And because drama depends on conflict, “it’s not surprising that the film overstates the differences between Benedict and Francis.”
But those overstated differences include falsehoods, Greydanus said.
That Cardinal Ratzinger was ambitious for the papacy, as the film depicts, is also a well-known falsehood, Greydanus noted.
Even the film’s screenwriter, McCarten, in his nonfiction book “The Two Popes,” “lays out the evidence that the papacy was the last thing Ratzinger wanted, that for over a decade he had wanted to retire and devote himself to study and writing,” the critic said.
For his part, Milan took issue with the film’s portrayal of Benedict XVI as an angry and shouting person and as experiencing one of these moments of “lost connection” to God right before making the decision to resign the papacy.
Greydanus agreed. “Anyone who has benefitted from Ratzinger’s writing over the years knows how irenic he was in dialogue even with points of view he strongly disagreed with,” he said.
“The peevish, suspicious character in the film is a graceless caricature sometimes elevated by Hopkins’ subtle acting choices.”
Milan added that he would tell Catholics who might see “The Two Popes” that “they are going to watch a film with a lot of fiction.”
While he said the film was “interesting,” and ends on a constructive note, but “I wouldn’t say a Catholic should watch this film,” Milan added.
Meirelles, the director, told CNA as he researched for the film and as he watched Hopkins’ portrayal of Benedict, he came to realize Pope Francis and Pope Benedict XVI are “not so different as I thought in the beginning,” but that he still prefers “Pope Francis’ approach, really linked to the world, looking at what is around him.”
From Brazil, Meirelles is best known for co-directing "City of God," the 2002 film based in a favela of Rio de Janeiro. He said he is Catholic but stopped attending Mass as a child.
It was not religion that drew him to accept the offer of directing the film, but politics, he stated; “I think [Pope Francis] understands the world in a way I agree.”
The director said that the film also has spiritual and personal elements to be considered.
“On a personal level, it’s a conversation between two men who don’t agree on most of their things, on most points. But they have to come to a common ground because they’re part of the same institution,” he described.
The spiritual element of the film, he said, is the idea that, even if you believe in God or another divine being, “at some point you lose connection.” Meirelles compared the Catholic concept of an intense period of spiritual desolation, sometimes called a “dark night of the soul,” with having an unfocused yoga session.
“This idea of not hearing God, of course it works for Catholics, but it works as well for anybody who has any beliefs,” he said.
The film mixes in real-life news footage from the conclaves and from historic events “to make it feel real,” but it is not a documentary or a “conventional biopic,” Meirelles said, explaining that the movie was supposed to be called “The Pope,” and to be centered on telling Francis’ story. But in the final months, the name was changed.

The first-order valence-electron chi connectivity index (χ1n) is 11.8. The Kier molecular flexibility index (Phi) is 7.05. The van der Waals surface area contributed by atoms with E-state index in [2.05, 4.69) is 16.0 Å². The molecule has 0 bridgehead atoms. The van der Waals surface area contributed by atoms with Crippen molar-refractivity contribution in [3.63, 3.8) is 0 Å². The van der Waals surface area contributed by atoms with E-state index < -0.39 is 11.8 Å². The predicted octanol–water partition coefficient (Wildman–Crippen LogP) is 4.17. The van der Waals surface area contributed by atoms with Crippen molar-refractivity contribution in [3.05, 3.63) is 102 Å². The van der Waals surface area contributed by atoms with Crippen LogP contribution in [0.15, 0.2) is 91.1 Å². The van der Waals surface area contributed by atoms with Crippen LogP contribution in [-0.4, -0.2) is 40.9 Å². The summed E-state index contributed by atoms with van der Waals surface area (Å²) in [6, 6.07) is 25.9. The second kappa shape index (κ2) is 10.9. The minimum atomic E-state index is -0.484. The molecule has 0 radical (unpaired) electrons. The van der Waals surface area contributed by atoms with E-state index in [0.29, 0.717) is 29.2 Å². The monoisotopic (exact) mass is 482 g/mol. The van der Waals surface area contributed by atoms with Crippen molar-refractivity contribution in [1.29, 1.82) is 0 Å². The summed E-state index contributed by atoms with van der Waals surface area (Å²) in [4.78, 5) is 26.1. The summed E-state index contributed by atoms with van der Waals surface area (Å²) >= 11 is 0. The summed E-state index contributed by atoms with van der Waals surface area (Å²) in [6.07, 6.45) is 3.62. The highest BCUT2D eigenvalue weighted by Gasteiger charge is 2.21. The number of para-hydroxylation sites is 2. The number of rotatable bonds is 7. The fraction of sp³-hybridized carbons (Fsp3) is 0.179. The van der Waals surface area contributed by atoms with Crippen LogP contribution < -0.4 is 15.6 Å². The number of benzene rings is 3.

A large portion of “The Two Popes” is dedicated to flashbacks to significant moments in Pope Francis’ life in Buenos Aires, such as when he discerned a call to the priesthood and the Jesuits, and his action and inaction during the Argentina’s junta rule in the late ‘70s and early ‘80s.
There are moments of realism, such as showing Benedict’s affinity for Fanta. And the director pointed out some of the dialogue is adapted from real writings or speeches of the two popes, although quotes are used out of context and out of sync with the actual timeline.
Jonathan Pryce is a Welsh actor who plays Cardinal Jorge Bergoglio’s character in “The Two Popes.”
He told CNA he admires Francis’ politics as well. “Normally I would have gone, ‘do I really want to play a pope?’ but I wanted to play this pope with this script, with this director.”
Pryce said he grew up in the Protestant tradition.
“This was the first pope I felt was speaking to me in political terms,” he said. “Obviously the religious aspects I listened to and heard, but they were a given in a way. I liked the idea that he was a progressive and a socialist, which to me, socialism is a form of Christianity... Christian tenets are socialist tenets,” Pryce said.
Cardinal Peter Turkson, prefect of the Vatican’s Dicastery for the Promotion of Integral Human Development, saw the film at a screening Dec. 11.
He did not comment on the movie itself, when asked about it at an unrelated press conference Dec. 12, but called it an “interpretation.”
Turkson also said that while Pryce has a close physical resemblance to Cardinal Bergoglio, and pulled off his mannerisms well, he did not think Hopkins managed the same with Pope Benedict.
“The guy who played Benedict was a little too robust, too strong. If you see it, you’ll see that. Pope Benedict is feebler, softer spoken,” Turkson said.
A large advertisement for “The Two Popes” went up on scaffolding outside a Vatican-owned building Dec. 17. The building, which sits on the main street in front of St. Peter’s Square, is Vatican extraterritorial property and controlled by the Congregation for the Evangelization of Peoples, also called Propaganda Fide.
Though Turkson and other Vatican officials have seen the movie in private screenings, the Vatican has not publicly commented on it.
“The Two Popes” will stream on Netflix starting Dec. 20.